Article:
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This question was quickly and quite undeservedly down-voted and closed as "not a real question" because a few power users interpreted "how can I track down where a seemingly random, hard to reproduce freeze occurs" as "what's wrong with the code that I didn't post."

This is just extremely irritating. The question was absolutely clear and is certainly answerable. In fact, by the time the question was closed it had an accepted answer that the OP had verified as solving his problem!

So, can we please get this question reopened? Keeping it closed discourages users with similar issues from looking at the question and answers, and sends the message that this is an ambiguous question, which it's not. The closure also sends the message that the only appropriate questions for Stack Overflow are questions with broken code attached, which is completely wrong.

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Please note that an accepted answer in and of itself does not really have any correlation with the quality of the question or its suitability for SO. The boat question had an accepted answer too. – Josh Caswell Apr 21 '13 at 22:06

Yes, a post asking what methods and tools to use to debug a particular error is definitely a real question for SO.

I would say this isn't an exemplary question; the OP could have, for example, Googled "SIGSTOP Cocos2D" or similar and tried to find and include a little more information. It's easy for me to see why it collected a few downvotes, and caused an allergic reaction in some close voters. It could have been phrased a bit more carefully to be explicit about the fact that it was asking for technique rather than direct aid.

Also, as I noted above, an accepted answer is no defense of the question. The OP can select an answer that consists solely of "asdfasdfasdfasdfasdfasdf" if he so chooses.

I can see this post being useful to future readers in a similar situation, though. A more in-depth answer might even be forthcoming; what typical sampling results might look like in this situation, and how to interpret them.

It's also kind of refreshing (as you imply) to see a question where the OP is trying to learn how to help himself rather than asking others to do the debugging.

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Not exemplary? In it's original form it's dreadful, but it can probably be saved. – dmckee Apr 21 '13 at 22:32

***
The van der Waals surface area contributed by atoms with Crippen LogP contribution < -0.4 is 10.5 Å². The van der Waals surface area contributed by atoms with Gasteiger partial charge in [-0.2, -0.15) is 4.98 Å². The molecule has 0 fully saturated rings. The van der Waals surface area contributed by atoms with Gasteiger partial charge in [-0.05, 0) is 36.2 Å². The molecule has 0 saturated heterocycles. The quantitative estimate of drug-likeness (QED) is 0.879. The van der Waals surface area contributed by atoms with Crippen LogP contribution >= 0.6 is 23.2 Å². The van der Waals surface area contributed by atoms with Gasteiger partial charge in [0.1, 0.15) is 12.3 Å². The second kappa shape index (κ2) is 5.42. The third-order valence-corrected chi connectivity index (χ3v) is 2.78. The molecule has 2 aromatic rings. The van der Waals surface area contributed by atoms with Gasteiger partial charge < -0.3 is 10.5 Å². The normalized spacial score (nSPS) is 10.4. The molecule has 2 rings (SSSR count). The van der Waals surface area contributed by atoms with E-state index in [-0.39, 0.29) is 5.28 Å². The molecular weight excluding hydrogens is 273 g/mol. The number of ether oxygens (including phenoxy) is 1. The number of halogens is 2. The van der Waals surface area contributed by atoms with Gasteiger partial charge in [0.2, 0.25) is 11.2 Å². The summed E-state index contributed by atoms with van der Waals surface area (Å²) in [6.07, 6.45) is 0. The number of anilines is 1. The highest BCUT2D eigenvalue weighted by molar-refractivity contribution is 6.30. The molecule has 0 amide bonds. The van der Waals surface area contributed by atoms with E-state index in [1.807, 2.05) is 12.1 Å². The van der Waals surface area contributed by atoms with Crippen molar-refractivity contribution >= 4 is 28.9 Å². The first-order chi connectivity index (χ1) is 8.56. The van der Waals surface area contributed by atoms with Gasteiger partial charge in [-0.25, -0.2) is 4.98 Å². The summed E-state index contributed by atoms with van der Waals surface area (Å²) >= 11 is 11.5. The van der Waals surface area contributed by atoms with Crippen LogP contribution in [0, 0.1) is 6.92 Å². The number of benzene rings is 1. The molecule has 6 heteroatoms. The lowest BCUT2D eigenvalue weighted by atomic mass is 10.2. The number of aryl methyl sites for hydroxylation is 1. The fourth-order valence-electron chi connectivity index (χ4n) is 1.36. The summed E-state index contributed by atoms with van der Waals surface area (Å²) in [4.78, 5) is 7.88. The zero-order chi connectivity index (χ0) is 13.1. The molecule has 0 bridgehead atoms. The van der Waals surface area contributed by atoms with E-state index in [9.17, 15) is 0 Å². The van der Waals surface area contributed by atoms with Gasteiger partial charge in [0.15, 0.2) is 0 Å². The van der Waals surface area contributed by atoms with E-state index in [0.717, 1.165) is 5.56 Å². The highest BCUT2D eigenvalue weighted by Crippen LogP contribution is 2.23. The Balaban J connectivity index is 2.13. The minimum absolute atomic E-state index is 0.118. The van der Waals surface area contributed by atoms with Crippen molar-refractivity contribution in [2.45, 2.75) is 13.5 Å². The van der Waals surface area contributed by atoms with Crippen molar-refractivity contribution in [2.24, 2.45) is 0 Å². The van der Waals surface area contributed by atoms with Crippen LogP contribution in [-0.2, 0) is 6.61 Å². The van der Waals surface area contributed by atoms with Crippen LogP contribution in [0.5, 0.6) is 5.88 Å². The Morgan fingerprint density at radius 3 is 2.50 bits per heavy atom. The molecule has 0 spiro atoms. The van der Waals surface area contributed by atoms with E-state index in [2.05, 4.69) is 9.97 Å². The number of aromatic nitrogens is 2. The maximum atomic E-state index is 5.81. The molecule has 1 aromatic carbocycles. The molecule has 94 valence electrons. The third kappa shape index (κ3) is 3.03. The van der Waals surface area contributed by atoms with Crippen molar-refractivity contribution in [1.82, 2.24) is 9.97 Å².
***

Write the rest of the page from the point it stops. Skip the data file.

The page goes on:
@dmckee: Well, I've edited it as much as I felt I could. – Josh Caswell Apr 21 '13 at 22:33

Here is the question, as it currently stands:

I recently I came across an error that I cannot understand. The game I'm developing just freezes at a certain random point -- it gets a SIGSTOP -- and I cannot find the reason. What can I do to find out where the error occurs?

This question is worthless. It contains no code, and it is therefore prettymuch impossible for us to figure out where the SIGSTOP occurs. Imagine someone asking you a similarly phrased question and ask yourself honestly whether or not you'd need a lot more detail.

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I think the entire point of this question (this Meta question, not the SO question) is to show that the SO question has value if it's interpreted as "what is the way to approach a SIGSTOP error" rather than "how do I fix my specific SIGSTOP error." – Pops Apr 21 '13 at 22:12
Uhg. I may, indeed, be about technique but it gives not the slightest indication that the user has thought about the problem, nor any indication of the OP's level of sophistication. Does {he,she,it} know what a debugger is? Has hir tried it? And so on. "How do I debug [ill-specified] situation" is not a good question without some detail. Whole books can be (and have been) written on the topic. – dmckee Apr 21 '13 at 22:31
So down-vote it then. As for your thought-exercise... If someone asked me a question like that, I'd tell them to get a core dump and then do some postmortem debugging (or whatever the iOS equivalent of that is) - I sure as hell wouldn't ask them to send me their code, as that's pretty much just begging them to make their problem your problem. Now, if they came back and said they'd found the section where it was getting wedged and still couldn't figure it out, then I'd ask for the relevant code. – Shog9 Apr 21 '13 at 23:28

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